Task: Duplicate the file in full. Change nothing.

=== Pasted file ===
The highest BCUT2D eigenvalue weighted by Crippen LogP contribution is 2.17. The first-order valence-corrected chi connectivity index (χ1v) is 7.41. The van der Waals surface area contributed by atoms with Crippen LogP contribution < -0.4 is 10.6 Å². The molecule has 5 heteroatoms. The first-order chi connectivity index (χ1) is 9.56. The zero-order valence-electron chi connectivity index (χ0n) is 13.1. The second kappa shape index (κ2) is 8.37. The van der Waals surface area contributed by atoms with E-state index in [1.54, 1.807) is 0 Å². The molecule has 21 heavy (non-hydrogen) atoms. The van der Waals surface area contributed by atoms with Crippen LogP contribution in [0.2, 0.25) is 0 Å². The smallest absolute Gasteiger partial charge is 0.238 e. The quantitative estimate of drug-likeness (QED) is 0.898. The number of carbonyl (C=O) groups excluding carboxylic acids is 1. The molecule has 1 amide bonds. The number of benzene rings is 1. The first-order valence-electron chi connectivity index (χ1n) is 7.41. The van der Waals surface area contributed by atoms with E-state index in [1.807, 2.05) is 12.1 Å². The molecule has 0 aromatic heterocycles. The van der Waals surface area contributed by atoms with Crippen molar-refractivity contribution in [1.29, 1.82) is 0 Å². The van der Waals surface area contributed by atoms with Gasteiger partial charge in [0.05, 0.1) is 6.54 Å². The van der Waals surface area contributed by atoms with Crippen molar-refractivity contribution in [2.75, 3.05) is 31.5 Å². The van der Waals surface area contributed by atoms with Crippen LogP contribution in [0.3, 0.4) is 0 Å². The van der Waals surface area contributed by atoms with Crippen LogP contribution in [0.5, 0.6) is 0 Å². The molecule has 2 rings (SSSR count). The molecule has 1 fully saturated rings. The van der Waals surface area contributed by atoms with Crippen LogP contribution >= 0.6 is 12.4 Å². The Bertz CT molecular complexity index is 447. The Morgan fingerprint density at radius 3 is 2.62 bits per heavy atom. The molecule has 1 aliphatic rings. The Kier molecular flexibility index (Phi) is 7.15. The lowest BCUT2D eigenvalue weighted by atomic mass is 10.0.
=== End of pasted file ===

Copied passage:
The highest BCUT2D eigenvalue weighted by Crippen LogP contribution is 2.17. The first-order valence-corrected chi connectivity index (χ1v) is 7.41. The van der Waals surface area contributed by atoms with Crippen LogP contribution < -0.4 is 10.6 Å². The molecule has 5 heteroatoms. The first-order chi connectivity index (χ1) is 9.56. The zero-order valence-electron chi connectivity index (χ0n) is 13.1. The second kappa shape index (κ2) is 8.37. The van der Waals surface area contributed by atoms with E-state index in [1.54, 1.807) is 0 Å². The molecule has 21 heavy (non-hydrogen) atoms. The van der Waals surface area contributed by atoms with Crippen LogP contribution in [0.2, 0.25) is 0 Å². The smallest absolute Gasteiger partial charge is 0.238 e. The quantitative estimate of drug-likeness (QED) is 0.898. The number of carbonyl (C=O) groups excluding carboxylic acids is 1. The molecule has 1 amide bonds. The number of benzene rings is 1. The first-order valence-electron chi connectivity index (χ1n) is 7.41. The van der Waals surface area contributed by atoms with E-state index in [1.807, 2.05) is 12.1 Å². The molecule has 0 aromatic heterocycles. The van der Waals surface area contributed by atoms with Crippen molar-refractivity contribution in [1.29, 1.82) is 0 Å². The van der Waals surface area contributed by atoms with Gasteiger partial charge in [0.05, 0.1) is 6.54 Å². The van der Waals surface area contributed by atoms with Crippen molar-refractivity contribution in [2.75, 3.05) is 31.5 Å². The van der Waals surface area contributed by atoms with Crippen LogP contribution in [0.3, 0.4) is 0 Å². The van der Waals surface area contributed by atoms with Crippen LogP contribution in [0.5, 0.6) is 0 Å². The molecule has 2 rings (SSSR count). The molecule has 1 fully saturated rings. The van der Waals surface area contributed by atoms with Crippen LogP contribution >= 0.6 is 12.4 Å². The Bertz CT molecular complexity index is 447. The Morgan fingerprint density at radius 3 is 2.62 bits per heavy atom. The molecule has 1 aliphatic rings. The Kier molecular flexibility index (Phi) is 7.15. The lowest BCUT2D eigenvalue weighted by atomic mass is 10.0.